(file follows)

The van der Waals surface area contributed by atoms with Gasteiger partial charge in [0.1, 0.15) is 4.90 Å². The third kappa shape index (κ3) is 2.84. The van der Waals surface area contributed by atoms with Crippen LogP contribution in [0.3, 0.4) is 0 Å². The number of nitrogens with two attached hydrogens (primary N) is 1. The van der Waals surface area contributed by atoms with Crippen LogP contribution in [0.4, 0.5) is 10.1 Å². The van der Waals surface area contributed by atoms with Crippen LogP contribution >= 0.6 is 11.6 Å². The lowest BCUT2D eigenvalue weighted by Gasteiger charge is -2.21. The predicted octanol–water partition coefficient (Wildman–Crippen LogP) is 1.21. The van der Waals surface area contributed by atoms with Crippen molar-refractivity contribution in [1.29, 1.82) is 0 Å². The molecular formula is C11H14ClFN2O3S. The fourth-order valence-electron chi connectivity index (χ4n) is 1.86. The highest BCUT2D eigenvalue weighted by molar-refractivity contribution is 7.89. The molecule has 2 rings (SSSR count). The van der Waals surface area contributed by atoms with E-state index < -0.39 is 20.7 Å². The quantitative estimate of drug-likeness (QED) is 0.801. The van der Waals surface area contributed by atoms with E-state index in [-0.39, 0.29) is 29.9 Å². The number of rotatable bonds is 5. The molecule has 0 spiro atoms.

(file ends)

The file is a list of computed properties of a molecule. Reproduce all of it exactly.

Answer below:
The van der Waals surface area contributed by atoms with Gasteiger partial charge in [0.1, 0.15) is 4.90 Å². The third kappa shape index (κ3) is 2.84. The van der Waals surface area contributed by atoms with Crippen LogP contribution in [0.3, 0.4) is 0 Å². The number of nitrogens with two attached hydrogens (primary N) is 1. The van der Waals surface area contributed by atoms with Crippen LogP contribution in [0.4, 0.5) is 10.1 Å². The van der Waals surface area contributed by atoms with Crippen LogP contribution >= 0.6 is 11.6 Å². The lowest BCUT2D eigenvalue weighted by Gasteiger charge is -2.21. The predicted octanol–water partition coefficient (Wildman–Crippen LogP) is 1.21. The van der Waals surface area contributed by atoms with Crippen molar-refractivity contribution in [1.29, 1.82) is 0 Å². The molecular formula is C11H14ClFN2O3S. The fourth-order valence-electron chi connectivity index (χ4n) is 1.86. The highest BCUT2D eigenvalue weighted by molar-refractivity contribution is 7.89. The molecule has 2 rings (SSSR count). The van der Waals surface area contributed by atoms with E-state index < -0.39 is 20.7 Å². The quantitative estimate of drug-likeness (QED) is 0.801. The van der Waals surface area contributed by atoms with E-state index in [-0.39, 0.29) is 29.9 Å². The number of rotatable bonds is 5. The molecule has 0 spiro atoms.